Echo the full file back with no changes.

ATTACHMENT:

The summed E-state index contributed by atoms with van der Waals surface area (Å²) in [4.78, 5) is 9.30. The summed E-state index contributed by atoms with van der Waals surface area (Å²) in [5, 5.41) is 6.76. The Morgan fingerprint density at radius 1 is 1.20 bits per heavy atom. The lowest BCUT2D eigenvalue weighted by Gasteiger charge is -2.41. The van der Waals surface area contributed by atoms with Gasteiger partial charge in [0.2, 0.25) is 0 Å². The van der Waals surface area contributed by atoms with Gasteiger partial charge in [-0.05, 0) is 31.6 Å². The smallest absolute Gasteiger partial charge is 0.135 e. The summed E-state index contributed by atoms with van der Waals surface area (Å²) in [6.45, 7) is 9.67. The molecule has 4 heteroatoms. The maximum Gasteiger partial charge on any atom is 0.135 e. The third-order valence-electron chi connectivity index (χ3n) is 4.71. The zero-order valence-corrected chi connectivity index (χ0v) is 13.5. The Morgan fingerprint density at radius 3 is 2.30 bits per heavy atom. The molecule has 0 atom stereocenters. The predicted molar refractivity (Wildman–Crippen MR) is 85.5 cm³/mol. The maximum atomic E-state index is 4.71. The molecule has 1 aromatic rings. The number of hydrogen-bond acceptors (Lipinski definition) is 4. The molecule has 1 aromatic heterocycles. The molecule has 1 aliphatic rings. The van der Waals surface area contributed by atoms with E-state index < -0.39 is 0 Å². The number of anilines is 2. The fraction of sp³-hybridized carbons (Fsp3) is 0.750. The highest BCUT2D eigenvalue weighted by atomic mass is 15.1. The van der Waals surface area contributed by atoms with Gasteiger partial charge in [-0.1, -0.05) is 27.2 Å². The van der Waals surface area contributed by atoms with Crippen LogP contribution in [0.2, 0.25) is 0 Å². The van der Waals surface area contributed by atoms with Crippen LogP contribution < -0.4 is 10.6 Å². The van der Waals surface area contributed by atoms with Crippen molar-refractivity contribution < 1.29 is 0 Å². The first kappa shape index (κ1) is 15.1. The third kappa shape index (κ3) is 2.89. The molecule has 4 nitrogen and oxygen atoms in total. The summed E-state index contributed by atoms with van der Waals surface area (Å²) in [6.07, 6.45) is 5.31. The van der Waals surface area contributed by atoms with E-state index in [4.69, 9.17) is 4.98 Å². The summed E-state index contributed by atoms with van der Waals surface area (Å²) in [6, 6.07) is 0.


The summed E-state index contributed by atoms with van der Waals surface area (Å²) in [4.78, 5) is 9.30. The summed E-state index contributed by atoms with van der Waals surface area (Å²) in [5, 5.41) is 6.76. The Morgan fingerprint density at radius 1 is 1.20 bits per heavy atom. The lowest BCUT2D eigenvalue weighted by Gasteiger charge is -2.41. The van der Waals surface area contributed by atoms with Gasteiger partial charge in [0.2, 0.25) is 0 Å². The van der Waals surface area contributed by atoms with Gasteiger partial charge in [-0.05, 0) is 31.6 Å². The smallest absolute Gasteiger partial charge is 0.135 e. The summed E-state index contributed by atoms with van der Waals surface area (Å²) in [6.45, 7) is 9.67. The molecule has 4 heteroatoms. The maximum Gasteiger partial charge on any atom is 0.135 e. The third-order valence-electron chi connectivity index (χ3n) is 4.71. The zero-order valence-corrected chi connectivity index (χ0v) is 13.5. The Morgan fingerprint density at radius 3 is 2.30 bits per heavy atom. The molecule has 0 atom stereocenters. The predicted molar refractivity (Wildman–Crippen MR) is 85.5 cm³/mol. The maximum atomic E-state index is 4.71. The molecule has 1 aromatic rings. The number of hydrogen-bond acceptors (Lipinski definition) is 4. The molecule has 1 aromatic heterocycles. The molecule has 1 aliphatic rings. The van der Waals surface area contributed by atoms with E-state index < -0.39 is 0 Å². The number of anilines is 2. The fraction of sp³-hybridized carbons (Fsp3) is 0.750. The highest BCUT2D eigenvalue weighted by atomic mass is 15.1. The van der Waals surface area contributed by atoms with Gasteiger partial charge in [-0.1, -0.05) is 27.2 Å². The van der Waals surface area contributed by atoms with Crippen LogP contribution in [0.2, 0.25) is 0 Å². The van der Waals surface area contributed by atoms with Crippen LogP contribution < -0.4 is 10.6 Å². The van der Waals surface area contributed by atoms with Crippen molar-refractivity contribution < 1.29 is 0 Å². The first kappa shape index (κ1) is 15.1. The third kappa shape index (κ3) is 2.89. The molecule has 4 nitrogen and oxygen atoms in total. The summed E-state index contributed by atoms with van der Waals surface area (Å²) in [6.07, 6.45) is 5.31. The van der Waals surface area contributed by atoms with E-state index in [4.69, 9.17) is 4.98 Å². The summed E-state index contributed by atoms with van der Waals surface area (Å²) in [6, 6.07) is 0.